KEN JACOBS: Sure. I’m Ken Jacobs of Jacobs Communications Consulting, and I help public relations agencies in three ways: number one, to grow and manage their business; number two, improve client relationships and client service; and number three, to enhance staff performance and motivation, primarily through training.

BURKE: Great. Ken, you’re doing a session on working with millennials. Can you please share with the people that aren’t able to make it on some of the tips about effectively working with millennials in the workplace?

JACOBS: Sure. Well, the number one tip is to stop complaining about them, particularly if you’re a baby boomer like myself or if you’re in Gen X, but to appreciate the fact they are the largest and fastest growing part of our work force. They’re 37 percent of them today; by the year 2014 they’ll be 47 percent. SO we have no choice but to learn how to manage and motivate them. And I think the most important thing is to understand the different cultural issues that have affected this generation. Understand their values, understand what makes them tick, understand how they’re different from both the baby boomers and the gen Xers and learn to appreciate them. And once you gain some insight into how they think and how they work, they can be very, very productive and really contribute to your team.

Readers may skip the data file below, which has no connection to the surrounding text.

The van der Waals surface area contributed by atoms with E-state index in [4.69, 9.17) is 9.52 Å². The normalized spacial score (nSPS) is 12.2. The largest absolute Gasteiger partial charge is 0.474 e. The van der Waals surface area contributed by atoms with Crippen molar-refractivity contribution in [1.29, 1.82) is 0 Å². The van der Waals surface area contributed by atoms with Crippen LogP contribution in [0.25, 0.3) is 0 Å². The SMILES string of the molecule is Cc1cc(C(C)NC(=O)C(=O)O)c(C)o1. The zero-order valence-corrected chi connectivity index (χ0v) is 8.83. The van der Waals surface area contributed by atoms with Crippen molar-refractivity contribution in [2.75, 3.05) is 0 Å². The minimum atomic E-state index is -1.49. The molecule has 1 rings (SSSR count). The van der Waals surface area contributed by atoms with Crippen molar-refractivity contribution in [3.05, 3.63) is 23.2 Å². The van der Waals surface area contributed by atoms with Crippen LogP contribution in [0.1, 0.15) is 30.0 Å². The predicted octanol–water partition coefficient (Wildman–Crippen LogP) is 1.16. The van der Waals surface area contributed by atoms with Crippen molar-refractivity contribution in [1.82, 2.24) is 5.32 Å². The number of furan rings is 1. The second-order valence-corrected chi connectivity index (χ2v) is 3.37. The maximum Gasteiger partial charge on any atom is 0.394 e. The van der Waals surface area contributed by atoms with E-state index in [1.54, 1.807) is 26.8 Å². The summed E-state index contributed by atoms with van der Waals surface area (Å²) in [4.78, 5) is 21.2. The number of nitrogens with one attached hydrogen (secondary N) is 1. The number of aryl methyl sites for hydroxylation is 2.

BURKE: I think those are great points and reminders for all of us that work with them, to really find a way to bring out the value that they bring to the organization. Tell me again how people can find you on the web and in social media.

JACOBS: Sure. They can find me at, that’s J-A-C-O-B-S-C-O-double M-dot-com. They can also find me on Facebook and LinkedIn and Twitter.

BURKE: Ken, thank you so much.

JACOBS: Thank you. 

Do Communication Styles Really Differ Among The Generations?

Friday, March 26th, 2010

millenial communications

Valerie Simon

Do you choose your words carefully? I’m not referring to SEO, but to everyday communication – blog posts, emails, texts, meetings, and even office conversations.